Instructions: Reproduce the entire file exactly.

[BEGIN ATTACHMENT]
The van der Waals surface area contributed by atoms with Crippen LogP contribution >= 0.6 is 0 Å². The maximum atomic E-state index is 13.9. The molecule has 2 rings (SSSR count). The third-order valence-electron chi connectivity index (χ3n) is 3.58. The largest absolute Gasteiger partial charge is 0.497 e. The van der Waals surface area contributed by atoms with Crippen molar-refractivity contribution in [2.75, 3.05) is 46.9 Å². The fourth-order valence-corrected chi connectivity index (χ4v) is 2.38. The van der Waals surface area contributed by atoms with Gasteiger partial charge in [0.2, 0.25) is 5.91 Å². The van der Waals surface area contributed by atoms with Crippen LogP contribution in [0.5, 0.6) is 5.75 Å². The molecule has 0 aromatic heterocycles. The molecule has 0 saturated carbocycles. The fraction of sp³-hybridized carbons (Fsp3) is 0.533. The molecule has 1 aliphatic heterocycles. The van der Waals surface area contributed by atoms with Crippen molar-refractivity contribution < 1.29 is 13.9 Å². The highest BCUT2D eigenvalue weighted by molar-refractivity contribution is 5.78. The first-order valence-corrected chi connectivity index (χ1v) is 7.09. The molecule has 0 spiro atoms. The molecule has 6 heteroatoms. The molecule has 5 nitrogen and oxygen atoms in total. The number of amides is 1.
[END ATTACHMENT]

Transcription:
The van der Waals surface area contributed by atoms with Crippen LogP contribution >= 0.6 is 0 Å². The maximum atomic E-state index is 13.9. The molecule has 2 rings (SSSR count). The third-order valence-electron chi connectivity index (χ3n) is 3.58. The largest absolute Gasteiger partial charge is 0.497 e. The van der Waals surface area contributed by atoms with Crippen molar-refractivity contribution in [2.75, 3.05) is 46.9 Å². The fourth-order valence-corrected chi connectivity index (χ4v) is 2.38. The van der Waals surface area contributed by atoms with Gasteiger partial charge in [0.2, 0.25) is 5.91 Å². The van der Waals surface area contributed by atoms with Crippen LogP contribution in [0.5, 0.6) is 5.75 Å². The molecule has 0 aromatic heterocycles. The molecule has 0 saturated carbocycles. The fraction of sp³-hybridized carbons (Fsp3) is 0.533. The molecule has 1 aliphatic heterocycles. The van der Waals surface area contributed by atoms with Crippen molar-refractivity contribution < 1.29 is 13.9 Å². The highest BCUT2D eigenvalue weighted by molar-refractivity contribution is 5.78. The first-order valence-corrected chi connectivity index (χ1v) is 7.09. The molecule has 0 spiro atoms. The molecule has 6 heteroatoms. The molecule has 5 nitrogen and oxygen atoms in total. The number of amides is 1.